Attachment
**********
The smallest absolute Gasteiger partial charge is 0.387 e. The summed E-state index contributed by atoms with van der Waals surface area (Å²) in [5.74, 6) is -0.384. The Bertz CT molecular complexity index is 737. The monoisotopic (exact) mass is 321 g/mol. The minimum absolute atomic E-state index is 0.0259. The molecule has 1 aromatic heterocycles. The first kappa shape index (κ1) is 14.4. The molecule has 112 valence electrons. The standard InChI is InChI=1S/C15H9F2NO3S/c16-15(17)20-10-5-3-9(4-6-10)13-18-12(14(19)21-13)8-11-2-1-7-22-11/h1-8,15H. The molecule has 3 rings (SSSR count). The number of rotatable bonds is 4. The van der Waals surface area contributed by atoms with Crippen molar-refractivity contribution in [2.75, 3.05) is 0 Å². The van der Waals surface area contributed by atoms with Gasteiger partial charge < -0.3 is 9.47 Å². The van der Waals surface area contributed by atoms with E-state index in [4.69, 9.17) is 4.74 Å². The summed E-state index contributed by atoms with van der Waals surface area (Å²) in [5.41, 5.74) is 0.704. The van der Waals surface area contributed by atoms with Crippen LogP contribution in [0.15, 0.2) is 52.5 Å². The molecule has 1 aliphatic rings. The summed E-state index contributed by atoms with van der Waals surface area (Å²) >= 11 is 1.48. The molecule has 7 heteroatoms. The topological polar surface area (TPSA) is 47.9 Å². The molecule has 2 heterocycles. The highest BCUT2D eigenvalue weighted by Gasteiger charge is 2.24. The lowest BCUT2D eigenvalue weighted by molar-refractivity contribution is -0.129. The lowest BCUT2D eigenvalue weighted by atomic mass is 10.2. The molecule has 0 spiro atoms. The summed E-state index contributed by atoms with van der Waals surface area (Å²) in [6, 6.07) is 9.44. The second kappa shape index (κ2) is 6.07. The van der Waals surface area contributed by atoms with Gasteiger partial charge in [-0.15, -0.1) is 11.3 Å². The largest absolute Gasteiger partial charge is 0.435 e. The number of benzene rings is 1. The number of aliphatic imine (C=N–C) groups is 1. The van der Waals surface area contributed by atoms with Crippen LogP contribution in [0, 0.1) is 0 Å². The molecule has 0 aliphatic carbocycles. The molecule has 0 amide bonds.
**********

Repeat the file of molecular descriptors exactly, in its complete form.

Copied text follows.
The smallest absolute Gasteiger partial charge is 0.387 e. The summed E-state index contributed by atoms with van der Waals surface area (Å²) in [5.74, 6) is -0.384. The Bertz CT molecular complexity index is 737. The monoisotopic (exact) mass is 321 g/mol. The minimum absolute atomic E-state index is 0.0259. The molecule has 1 aromatic heterocycles. The first kappa shape index (κ1) is 14.4. The molecule has 112 valence electrons. The standard InChI is InChI=1S/C15H9F2NO3S/c16-15(17)20-10-5-3-9(4-6-10)13-18-12(14(19)21-13)8-11-2-1-7-22-11/h1-8,15H. The molecule has 3 rings (SSSR count). The number of rotatable bonds is 4. The van der Waals surface area contributed by atoms with Crippen molar-refractivity contribution in [2.75, 3.05) is 0 Å². The van der Waals surface area contributed by atoms with Gasteiger partial charge < -0.3 is 9.47 Å². The van der Waals surface area contributed by atoms with E-state index in [4.69, 9.17) is 4.74 Å². The summed E-state index contributed by atoms with van der Waals surface area (Å²) in [5.41, 5.74) is 0.704. The van der Waals surface area contributed by atoms with Crippen LogP contribution in [0.15, 0.2) is 52.5 Å². The molecule has 1 aliphatic rings. The summed E-state index contributed by atoms with van der Waals surface area (Å²) >= 11 is 1.48. The molecule has 7 heteroatoms. The topological polar surface area (TPSA) is 47.9 Å². The molecule has 2 heterocycles. The highest BCUT2D eigenvalue weighted by Gasteiger charge is 2.24. The lowest BCUT2D eigenvalue weighted by molar-refractivity contribution is -0.129. The lowest BCUT2D eigenvalue weighted by atomic mass is 10.2. The molecule has 0 spiro atoms. The summed E-state index contributed by atoms with van der Waals surface area (Å²) in [6, 6.07) is 9.44. The second kappa shape index (κ2) is 6.07. The van der Waals surface area contributed by atoms with Gasteiger partial charge in [-0.15, -0.1) is 11.3 Å². The largest absolute Gasteiger partial charge is 0.435 e. The number of benzene rings is 1. The number of aliphatic imine (C=N–C) groups is 1. The van der Waals surface area contributed by atoms with Crippen LogP contribution in [0, 0.1) is 0 Å². The molecule has 0 aliphatic carbocycles. The molecule has 0 amide bonds.